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Business Customs And Protocol In Brazil - Articles Surfing

Brazilians seek long term relationships. Though profits are very important, it is almost always a secondary issue after personal relationships. A foreign company which enters the Brazilian market with such intentions, and which always stresses that they are there to establish long-lasting relations, has tremendous competitive advantage.

Brazilians have a very strong culture of importing and exporting. Over time, they have developed a sense that there is a whole world out there, which they are willing to reach through both imports and exports. The idea of taking and giving is very strong.

Business Meetings

In a meeting, shake hands with and greet each person individually; never walk in and acknowledge everyone all at once. If you know the order of status then shake hands from highest to lowest.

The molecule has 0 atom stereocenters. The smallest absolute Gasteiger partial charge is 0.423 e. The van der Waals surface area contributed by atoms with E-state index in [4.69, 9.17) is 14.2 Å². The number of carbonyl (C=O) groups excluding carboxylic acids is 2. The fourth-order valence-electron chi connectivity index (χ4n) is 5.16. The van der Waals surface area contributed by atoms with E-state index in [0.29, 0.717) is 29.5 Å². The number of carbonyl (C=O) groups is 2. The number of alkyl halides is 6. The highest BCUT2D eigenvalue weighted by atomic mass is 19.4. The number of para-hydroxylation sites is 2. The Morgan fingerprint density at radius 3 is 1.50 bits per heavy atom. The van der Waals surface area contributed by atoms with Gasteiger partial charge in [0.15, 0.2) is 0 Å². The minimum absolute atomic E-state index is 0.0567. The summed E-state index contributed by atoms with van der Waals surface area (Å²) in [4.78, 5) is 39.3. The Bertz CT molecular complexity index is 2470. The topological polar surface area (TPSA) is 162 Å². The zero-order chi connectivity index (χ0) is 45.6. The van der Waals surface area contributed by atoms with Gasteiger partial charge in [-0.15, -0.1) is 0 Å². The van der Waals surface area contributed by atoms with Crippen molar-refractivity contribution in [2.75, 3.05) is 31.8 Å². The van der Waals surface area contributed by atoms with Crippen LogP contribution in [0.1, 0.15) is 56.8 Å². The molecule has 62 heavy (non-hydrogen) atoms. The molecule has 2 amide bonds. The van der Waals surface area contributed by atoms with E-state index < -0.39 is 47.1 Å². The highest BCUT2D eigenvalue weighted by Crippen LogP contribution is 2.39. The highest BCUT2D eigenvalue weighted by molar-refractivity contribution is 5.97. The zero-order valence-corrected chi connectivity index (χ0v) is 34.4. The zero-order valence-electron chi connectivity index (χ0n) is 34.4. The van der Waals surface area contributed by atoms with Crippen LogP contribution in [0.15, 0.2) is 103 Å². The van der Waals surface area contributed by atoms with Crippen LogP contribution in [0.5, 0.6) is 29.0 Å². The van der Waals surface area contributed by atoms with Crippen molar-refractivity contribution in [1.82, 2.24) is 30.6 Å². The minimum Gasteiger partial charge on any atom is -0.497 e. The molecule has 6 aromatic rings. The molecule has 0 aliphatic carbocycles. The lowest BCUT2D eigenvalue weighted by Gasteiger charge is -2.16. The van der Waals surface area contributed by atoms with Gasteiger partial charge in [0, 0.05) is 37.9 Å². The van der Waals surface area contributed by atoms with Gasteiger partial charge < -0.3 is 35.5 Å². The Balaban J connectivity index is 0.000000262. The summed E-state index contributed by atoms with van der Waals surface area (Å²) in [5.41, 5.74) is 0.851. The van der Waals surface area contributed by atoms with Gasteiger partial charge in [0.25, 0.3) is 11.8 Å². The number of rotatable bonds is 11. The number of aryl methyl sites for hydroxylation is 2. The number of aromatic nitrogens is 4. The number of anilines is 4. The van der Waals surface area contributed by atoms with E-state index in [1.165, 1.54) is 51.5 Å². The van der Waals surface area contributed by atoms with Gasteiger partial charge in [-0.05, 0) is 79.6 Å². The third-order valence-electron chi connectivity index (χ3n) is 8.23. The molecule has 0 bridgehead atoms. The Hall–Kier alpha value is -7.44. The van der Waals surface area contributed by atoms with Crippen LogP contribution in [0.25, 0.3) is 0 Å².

Always be on time for an appointment but expect to wait. They're always 10-15 minutes late. Be patient with business-related delays. Expect many interruptions [during meetings], especially at the higher levels.

They are very interested in physical contact. In a meeting they might touch your arm or pat you on the back. You don't have to initiate physical contact but be aware that it might happen.

Business Protocol

You might be invited to a meal in a business contact's home. Dinner time is from 7:00 - 9:00 PM.

Don't bring anything with you [to a dinner in a home]. Instead, send flowers afterward as a thank you. Be careful not to send purple flowers, or anything purple because it's considered a death omen.

Don't give personal gifts such as ties or perfume. These are seen as too personal for business entertainment gifts.

If you have a business dinner at a restaurant, the service charge added to the meal cost. However, it is customary to give another 5% to the waiter. Taxi drivers are also tipped 10%.

Submitted by:

Robert Greene

Robert Greene, http://Worldbiz.com. Business reports on international business practices in over 100 countries - http://www.worldbiz.com - This article may be freely distributed if this resource box stays attached.



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